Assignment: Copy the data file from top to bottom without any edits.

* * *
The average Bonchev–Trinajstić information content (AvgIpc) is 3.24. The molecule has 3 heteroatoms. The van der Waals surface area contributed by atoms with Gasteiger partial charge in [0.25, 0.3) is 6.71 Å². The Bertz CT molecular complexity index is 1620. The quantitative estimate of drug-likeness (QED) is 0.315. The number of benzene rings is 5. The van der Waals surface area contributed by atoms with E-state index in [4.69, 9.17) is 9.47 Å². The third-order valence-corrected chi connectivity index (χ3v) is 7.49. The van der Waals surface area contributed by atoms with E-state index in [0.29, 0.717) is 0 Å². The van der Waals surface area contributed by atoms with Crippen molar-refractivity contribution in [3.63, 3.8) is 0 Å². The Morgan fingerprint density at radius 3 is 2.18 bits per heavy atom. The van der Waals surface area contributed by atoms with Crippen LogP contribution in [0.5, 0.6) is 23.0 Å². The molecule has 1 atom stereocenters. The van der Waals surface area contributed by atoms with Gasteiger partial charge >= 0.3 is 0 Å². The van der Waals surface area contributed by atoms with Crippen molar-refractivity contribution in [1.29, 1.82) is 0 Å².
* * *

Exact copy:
The average Bonchev–Trinajstić information content (AvgIpc) is 3.24. The molecule has 3 heteroatoms. The van der Waals surface area contributed by atoms with Gasteiger partial charge in [0.25, 0.3) is 6.71 Å². The Bertz CT molecular complexity index is 1620. The quantitative estimate of drug-likeness (QED) is 0.315. The number of benzene rings is 5. The van der Waals surface area contributed by atoms with E-state index in [4.69, 9.17) is 9.47 Å². The third-order valence-corrected chi connectivity index (χ3v) is 7.49. The van der Waals surface area contributed by atoms with E-state index in [0.29, 0.717) is 0 Å². The van der Waals surface area contributed by atoms with Crippen molar-refractivity contribution in [3.63, 3.8) is 0 Å². The Morgan fingerprint density at radius 3 is 2.18 bits per heavy atom. The van der Waals surface area contributed by atoms with Crippen LogP contribution in [0.5, 0.6) is 23.0 Å². The molecule has 1 atom stereocenters. The van der Waals surface area contributed by atoms with Gasteiger partial charge >= 0.3 is 0 Å². The van der Waals surface area contributed by atoms with Crippen molar-refractivity contribution in [1.29, 1.82) is 0 Å².